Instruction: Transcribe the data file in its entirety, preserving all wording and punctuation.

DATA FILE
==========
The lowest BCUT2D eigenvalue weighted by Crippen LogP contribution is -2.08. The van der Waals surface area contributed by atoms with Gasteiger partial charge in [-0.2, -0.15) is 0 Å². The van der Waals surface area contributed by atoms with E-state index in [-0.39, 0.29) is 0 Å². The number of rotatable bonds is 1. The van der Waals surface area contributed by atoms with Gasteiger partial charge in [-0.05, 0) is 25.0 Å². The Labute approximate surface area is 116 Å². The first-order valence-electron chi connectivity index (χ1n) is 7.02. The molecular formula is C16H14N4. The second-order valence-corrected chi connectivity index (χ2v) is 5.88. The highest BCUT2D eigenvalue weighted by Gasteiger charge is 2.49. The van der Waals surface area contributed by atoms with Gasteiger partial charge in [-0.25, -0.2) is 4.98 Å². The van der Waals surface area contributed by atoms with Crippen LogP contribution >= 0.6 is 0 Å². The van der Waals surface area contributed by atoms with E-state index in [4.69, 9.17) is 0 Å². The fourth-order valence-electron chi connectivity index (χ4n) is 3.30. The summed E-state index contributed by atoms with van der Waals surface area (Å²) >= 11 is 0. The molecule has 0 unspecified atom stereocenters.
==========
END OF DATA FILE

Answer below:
The lowest BCUT2D eigenvalue weighted by Crippen LogP contribution is -2.08. The van der Waals surface area contributed by atoms with Gasteiger partial charge in [-0.2, -0.15) is 0 Å². The van der Waals surface area contributed by atoms with E-state index in [-0.39, 0.29) is 0 Å². The number of rotatable bonds is 1. The van der Waals surface area contributed by atoms with Gasteiger partial charge in [-0.05, 0) is 25.0 Å². The Labute approximate surface area is 116 Å². The first-order valence-electron chi connectivity index (χ1n) is 7.02. The molecular formula is C16H14N4. The second-order valence-corrected chi connectivity index (χ2v) is 5.88. The highest BCUT2D eigenvalue weighted by Gasteiger charge is 2.49. The van der Waals surface area contributed by atoms with Gasteiger partial charge in [-0.25, -0.2) is 4.98 Å². The van der Waals surface area contributed by atoms with Crippen LogP contribution >= 0.6 is 0 Å². The van der Waals surface area contributed by atoms with E-state index in [4.69, 9.17) is 0 Å². The fourth-order valence-electron chi connectivity index (χ4n) is 3.30. The summed E-state index contributed by atoms with van der Waals surface area (Å²) >= 11 is 0. The molecule has 0 unspecified atom stereocenters.